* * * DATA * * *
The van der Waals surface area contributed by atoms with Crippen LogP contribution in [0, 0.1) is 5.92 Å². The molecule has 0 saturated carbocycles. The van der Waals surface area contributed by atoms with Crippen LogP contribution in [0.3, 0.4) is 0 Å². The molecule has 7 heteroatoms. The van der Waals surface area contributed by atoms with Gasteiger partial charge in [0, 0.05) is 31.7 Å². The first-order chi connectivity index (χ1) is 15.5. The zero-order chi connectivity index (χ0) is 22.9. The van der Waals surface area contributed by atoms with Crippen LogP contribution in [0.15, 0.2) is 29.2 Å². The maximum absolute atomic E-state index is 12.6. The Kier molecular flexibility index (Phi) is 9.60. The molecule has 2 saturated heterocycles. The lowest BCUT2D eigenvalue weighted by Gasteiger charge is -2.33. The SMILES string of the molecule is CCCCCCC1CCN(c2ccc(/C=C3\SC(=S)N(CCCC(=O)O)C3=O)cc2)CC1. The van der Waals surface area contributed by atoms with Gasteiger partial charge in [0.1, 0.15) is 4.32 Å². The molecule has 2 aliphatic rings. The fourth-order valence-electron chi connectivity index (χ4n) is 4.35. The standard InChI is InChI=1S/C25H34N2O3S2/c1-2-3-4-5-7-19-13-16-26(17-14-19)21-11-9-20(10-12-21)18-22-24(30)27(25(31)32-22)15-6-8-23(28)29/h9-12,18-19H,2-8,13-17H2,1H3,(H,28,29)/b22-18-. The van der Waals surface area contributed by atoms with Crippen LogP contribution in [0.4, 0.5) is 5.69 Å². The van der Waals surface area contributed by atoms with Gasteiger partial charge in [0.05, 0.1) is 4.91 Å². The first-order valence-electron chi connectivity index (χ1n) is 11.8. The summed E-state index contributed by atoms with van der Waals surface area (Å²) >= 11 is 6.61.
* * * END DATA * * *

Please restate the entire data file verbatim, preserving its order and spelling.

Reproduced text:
The van der Waals surface area contributed by atoms with Crippen LogP contribution in [0, 0.1) is 5.92 Å². The molecule has 0 saturated carbocycles. The van der Waals surface area contributed by atoms with Crippen LogP contribution in [0.3, 0.4) is 0 Å². The molecule has 7 heteroatoms. The van der Waals surface area contributed by atoms with Gasteiger partial charge in [0, 0.05) is 31.7 Å². The first-order chi connectivity index (χ1) is 15.5. The zero-order chi connectivity index (χ0) is 22.9. The van der Waals surface area contributed by atoms with Crippen LogP contribution in [0.15, 0.2) is 29.2 Å². The maximum absolute atomic E-state index is 12.6. The Kier molecular flexibility index (Phi) is 9.60. The molecule has 2 saturated heterocycles. The lowest BCUT2D eigenvalue weighted by Gasteiger charge is -2.33. The SMILES string of the molecule is CCCCCCC1CCN(c2ccc(/C=C3\SC(=S)N(CCCC(=O)O)C3=O)cc2)CC1. The van der Waals surface area contributed by atoms with Gasteiger partial charge in [0.1, 0.15) is 4.32 Å². The molecule has 2 aliphatic rings. The fourth-order valence-electron chi connectivity index (χ4n) is 4.35. The standard InChI is InChI=1S/C25H34N2O3S2/c1-2-3-4-5-7-19-13-16-26(17-14-19)21-11-9-20(10-12-21)18-22-24(30)27(25(31)32-22)15-6-8-23(28)29/h9-12,18-19H,2-8,13-17H2,1H3,(H,28,29)/b22-18-. The van der Waals surface area contributed by atoms with Crippen LogP contribution in [0.4, 0.5) is 5.69 Å². The van der Waals surface area contributed by atoms with Gasteiger partial charge in [0.05, 0.1) is 4.91 Å². The first-order valence-electron chi connectivity index (χ1n) is 11.8. The summed E-state index contributed by atoms with van der Waals surface area (Å²) >= 11 is 6.61.